Undetected Diabetes and Survival: Don’t Risk Itby James Hubbard, MD, MPH

You’re stuck in a bad storm and probably can’t get medical help for several days. You begin feeling really weak—maybe a bit nauseated. The weakness is not going away. Actually, when you think about it, through your currently fuzzy brain, you realize you’ve been feeling dehydrated and constantly thirsty for weeks now, but you’ve been urinating more than ever—even several times a night. Something’s up.

Finally, someone who has diabetes checks your sugar with their machine, and your level is sky high. Now you’re in a pickle because you need to get medical care within a day or two. If you don’t, you’ll keep getting worse and could go into a coma or die. In fact, even with treatment, many people with extremely high sugar die.

But the thing is, your situation could have been prevented. More than likely, the high sugar didn’t pop up overnight—one day it’s normal and the next it has doubled. Rather, it probably gradually came on, getting higher over days, weeks, months, or even years, and doing damage to your heart, eyes, kidneys, blood vessels, and nerves along the way.

As I’ve stated multiple times, prevention of disease is one of the keys to survival. Or, if you have a disease already, recognizing it and getting proper treatment so complications don’t occur is essential.

The U.S. Preventive Services Task Force recently came out with some new guidelines for screening for diabetes. The task force is pretty conservative on testing, so I take notice if they recommend something. The details are reported in the Annals of Internal Medicine.

The Task Force’s New Guidelines

For people without symptoms, the USPSTF previously only recommended screening if those people had high blood pressure. The task force found insufficient evidence of the pros and cons of screening for other people.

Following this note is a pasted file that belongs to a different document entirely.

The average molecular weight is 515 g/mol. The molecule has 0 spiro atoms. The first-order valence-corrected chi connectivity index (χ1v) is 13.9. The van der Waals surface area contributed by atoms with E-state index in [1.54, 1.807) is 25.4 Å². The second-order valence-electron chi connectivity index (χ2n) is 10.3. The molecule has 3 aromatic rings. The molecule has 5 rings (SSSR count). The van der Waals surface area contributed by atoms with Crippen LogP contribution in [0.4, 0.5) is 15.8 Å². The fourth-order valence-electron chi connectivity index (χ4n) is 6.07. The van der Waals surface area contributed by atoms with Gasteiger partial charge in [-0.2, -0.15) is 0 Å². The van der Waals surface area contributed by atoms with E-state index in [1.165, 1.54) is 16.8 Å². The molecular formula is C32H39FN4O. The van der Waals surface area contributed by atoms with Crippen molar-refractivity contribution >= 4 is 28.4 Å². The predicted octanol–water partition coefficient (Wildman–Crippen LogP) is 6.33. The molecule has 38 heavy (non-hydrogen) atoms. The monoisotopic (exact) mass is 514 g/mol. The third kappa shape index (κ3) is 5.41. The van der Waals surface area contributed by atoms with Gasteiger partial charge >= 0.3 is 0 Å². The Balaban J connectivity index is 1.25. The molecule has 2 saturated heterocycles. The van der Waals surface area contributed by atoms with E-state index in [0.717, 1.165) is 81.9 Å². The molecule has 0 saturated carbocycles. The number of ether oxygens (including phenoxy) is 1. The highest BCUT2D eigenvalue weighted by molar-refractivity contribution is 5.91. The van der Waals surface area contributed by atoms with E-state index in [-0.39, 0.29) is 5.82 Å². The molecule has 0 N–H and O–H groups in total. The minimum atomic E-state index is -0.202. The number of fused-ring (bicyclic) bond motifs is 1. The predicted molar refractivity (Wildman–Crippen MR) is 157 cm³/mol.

Am I Overweight?

If you’re not sure whether you’re overweight, you can find plenty of references for height and weight online. One common measurement is the body mass index, which you can calculate easily here. If you have a lot more muscle than most people, the BMI may inaccurately classify you as overweight, but otherwise it tends to works well.

Really, the old tried and true “look in the mirror” test will be enough for most of us. If neither of these things is definitive for you, though, there are some pretty simple instruments you can buy, such as the fat-pinching skin caliper,* to give you a good approximation of your body fat percentage.

But since those guidelines were published in 2008, new research has come out. The bottom line with the new recommendations is if you’re 40 to 70 years old and overweight or obese, you should have either a screening fasting blood sugar or a Hemaglobin A1C (a measure of your average blood sugar that doesn’t require fasting) at least every three years.

That doesn’t apply if you have a family history of diabetes or have symptoms, such as increased urination or thirst. In either of those cases, you may need to be screened right away, or at least more often. It does apply, however, to about two-thirds of the rest of us in that age range.

Recognizing diabetes is important so treatment can begin early to decrease your risk for all those bad things that can happen to your body that I mentioned. In fact, there’s some pretty good evidence that if the sugar is just a little high, walking briskly or doing similar exercise for 30 minutes five times a week and losing 7 percent or more of your body fat (less, of course, if you’re less than 7 percent over normal) can cut your risk of having full-blown diabetes by half. Hey, why don’t we all just do that anyway?

Of course, even if you exercise regularly and are at normal weight you can get diabetes. If you fall into that category, check with your doctor about how often you should be screened.

And finally.

The task force advises that certain groups may need to talk to their doctor to see if they should start glucose testing for diabetes screening at an earlier age or more often. These include “Persons who have a family history of diabetes, have a history of gestational diabetes or polycystic ovarian syndrome, or are members of certain racial and ethnic groups (that is, African Americans, American Indians or Alaskan Natives, Asian Americans, Hispanics or Latinos, or Native Hawaiians or Pacific Islanders).” People in these groups may have a higher risk for developing diabetes younger or with a lower BMI.

If you read the whole guidelines, the USPSTF goes into their logic on screening and how it can prevent complications. It’s pretty interesting.

What about you? Have you been screened? Have you been surprised with a high result? What about diet and exercise? Did it help lower your sugar?


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